Representative Foley says that the Mariupol believers have responded to the destruction of their city as a call to mission. “Many Mariupol Christians have themselves been displaced from their homes, and more than 10,000 deaths are still expected by the end of the year in that city of 170,000. But in the midst of their difficulties the Mariupol believers have set out on missions to aid and encourage whichever other believers they are able to reach.” says Representative Foley.
According to Representative Foley, Christians in the rest of the world should learn from these Mariupol believers.
Displaced Christians from Mariupol join Christians in the Donetsk region for worship services. (Photo used with permission of the AUC ECB).
Mariupol believers receive prayer from Evgeniy Pushkov, a Christian music minister and church
leader who has served in choral ministry for 42 years, including 11 spent in prison and exile for his faith under the Soviet Union. (Photo used with permission of the International Union of Churches of Evangelical Christian Baptists, IUC ECB.)
“Church attendance in many countries is still down following the COVID pandemic,” says Representative Foley. “We need to re-learn what a precious privilege it is to be able to gather face-to-face. Believers in Mariupol and Donetsk are placing the unity and fellowship of the body of Christ above everything else, even above their own personal safety.”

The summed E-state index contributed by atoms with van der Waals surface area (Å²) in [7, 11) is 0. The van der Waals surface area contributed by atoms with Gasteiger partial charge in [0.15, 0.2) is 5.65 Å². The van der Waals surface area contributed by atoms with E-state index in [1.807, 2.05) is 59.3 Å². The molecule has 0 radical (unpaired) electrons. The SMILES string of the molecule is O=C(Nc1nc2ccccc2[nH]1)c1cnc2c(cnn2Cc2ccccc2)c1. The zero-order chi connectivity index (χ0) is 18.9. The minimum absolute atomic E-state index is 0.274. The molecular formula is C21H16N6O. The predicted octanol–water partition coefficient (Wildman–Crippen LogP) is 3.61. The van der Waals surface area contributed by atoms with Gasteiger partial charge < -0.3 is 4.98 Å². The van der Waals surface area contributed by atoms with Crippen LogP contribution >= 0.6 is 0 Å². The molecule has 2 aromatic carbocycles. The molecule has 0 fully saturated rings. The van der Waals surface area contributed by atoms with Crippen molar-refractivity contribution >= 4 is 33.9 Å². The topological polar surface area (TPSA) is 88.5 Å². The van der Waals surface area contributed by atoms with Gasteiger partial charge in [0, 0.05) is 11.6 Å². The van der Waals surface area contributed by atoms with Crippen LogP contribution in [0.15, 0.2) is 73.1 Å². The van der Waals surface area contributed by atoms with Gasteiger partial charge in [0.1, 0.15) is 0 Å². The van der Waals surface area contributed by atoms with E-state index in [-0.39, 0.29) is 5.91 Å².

Representative Foley says that Voice of the Martyrs Korea is providing emergency assistance to local church congregations and individual Christians who are continuing to engage in faithful witness during the present Russia/Ukraine conflict. “Voice of the Martyrs Korea’s calling is to help support the tiny churches and Christians that are faithfully witnessing to the priority of the kingdom of God above all earthly kingdoms, despite the likelihood that it may cost them their lives,” she says.
Donations can be made to the Ukraine Emergency Fund at www.vomkorea.com/en/donation or via electronic transfer to:
국민은행 (KB Bank) 463501-01-243303
예금주 (Account Holder): (사)순교자의소리
Please include the phrase “Ukraine” with the donation.